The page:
jacob caine elected new reiv president for 2024
Jacob Caine is the newly elected REIV president. Image: Caine Real Estate.

The Property Tribune contributor, Wouter Jellema, recently had an exclusive audience with the newly elected president of the Real Estate Institute of Victoria (REIV), Jacob Caine.

Caine is the partner and CEO at Caine Real Estate, and has been a long-time REIV member and director since 2020. He was previously director at realestateview.com.au between 2017 and 2020, and co-founder of proptech startup, Lodg.

Reflecting on his first few weeks as president of REIV, Caine said he had received many messages of support and well-wishes.

“… for me, personally, [this] was very buoying,” Caine said.

“I am looking forward to giving my best for the industry over the next 12 months.”

What does the president of the REIV do?

The role of the REIV’s president can be broadly subdivided into two parts.

The President often chairs member meetings or presents matters of current affairs as the chief spokesperson during official events.

The second part is where the President works in collaboration with the REIV CEO, Quentin Kilian, presenting matters of importance to local and state governments and lobbying them on behalf of their members and the community.

The president shares these tasks with the CEO and will give input on television, radio, and other news outlets.

What is in store for 2024?

Caine told The Property Tribune that 2024 will be a big year for REIV.

“We are currently in the middle of a sales campaign for our headquarters on Camberwell Road in Camberwell,” said Caine.

“We have been in these offices since the 60s, and this move will be part of modernizing the Institute for our members, staff, stakeholders, and the community.”

Caine is also excited about the back-office project that they are working on at the institute.

“REIV is working to modernize its complete tech package, including implementing a new website, new online learning, new member logins, and so forth.

“The whole process of these projects requires a strong focus on change management to ensure that the community and their members are on board with the new chapter of the institute that is coming in 2024.”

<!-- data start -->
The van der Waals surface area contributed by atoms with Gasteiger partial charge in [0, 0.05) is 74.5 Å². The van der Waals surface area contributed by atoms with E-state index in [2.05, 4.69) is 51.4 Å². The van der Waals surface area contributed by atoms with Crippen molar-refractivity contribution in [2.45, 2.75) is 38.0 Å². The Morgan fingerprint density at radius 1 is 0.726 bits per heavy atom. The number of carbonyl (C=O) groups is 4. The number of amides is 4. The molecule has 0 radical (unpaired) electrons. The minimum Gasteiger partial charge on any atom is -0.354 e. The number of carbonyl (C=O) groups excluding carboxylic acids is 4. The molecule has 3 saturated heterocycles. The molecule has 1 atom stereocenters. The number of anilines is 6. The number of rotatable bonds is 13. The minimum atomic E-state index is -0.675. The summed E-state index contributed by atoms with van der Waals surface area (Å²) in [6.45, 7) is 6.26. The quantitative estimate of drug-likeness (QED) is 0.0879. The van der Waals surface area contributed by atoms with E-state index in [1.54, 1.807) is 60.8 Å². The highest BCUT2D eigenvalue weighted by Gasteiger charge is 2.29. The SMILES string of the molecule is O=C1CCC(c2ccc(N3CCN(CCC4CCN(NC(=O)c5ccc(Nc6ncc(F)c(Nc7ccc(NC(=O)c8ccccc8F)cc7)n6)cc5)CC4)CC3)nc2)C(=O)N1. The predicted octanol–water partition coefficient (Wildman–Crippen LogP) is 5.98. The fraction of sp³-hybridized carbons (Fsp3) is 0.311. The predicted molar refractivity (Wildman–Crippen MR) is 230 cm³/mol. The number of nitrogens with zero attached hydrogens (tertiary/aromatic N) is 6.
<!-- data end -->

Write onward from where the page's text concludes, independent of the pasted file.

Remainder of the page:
Caine mentioned that the above goes hand in hand with his commitment to focus more on the younger members.

The state of Victoria’s property market

The REIV president is positive about the market, particularly highlighting that the Victorian real estate market has likely bottomed out. Growth will be muted, however, with inflation and interest rates continually placing pressure on the market.

“Supply has been down, and customer confidence has been drained by many economic factors,” Caine explained.

“We are not expecting to see large price rises, especially if the rates are still going up”

Jacob Caine, REIV

His outlook for the rental market was also positive, with the supply-demand balance in the Victorian rental market looking to be easing, somewhat.

“The determining factor that will stabilize things in the market is inflation and the interest rate increase. Once the economy stabilizes, consumers will be more confident about the future, and, as a result, will feel more confident making large financial commitments.”

Closing comments

Caine’s message to the public is to hold on to property if you own it.

He explained how our economy is geared towards property and real estate, and if you can hold property during tough times, the reward will be there afterwards.

The same goes for property investment. 

Caine recalled many of the recent regulatory changes impacting landlords, with conditions becoming a bit more challenging. Landlords have also had to weather increasing costs, including various taxes and higher borrowing costs.

“We’ve got a lot of landlords that are in the process of exiting the market or contemplating it,” said Caine.

“Again, that’s sentiment more than reality, often.”

“It’s sentiment that things are going badly. It’s sentiment that it’s not a good investment class. I’d implore all those people to look at the trend over five years or ten years, if they’ve owned their property that long, and go ‘it’s still a great investment class, it’s still a great asset to have’.”

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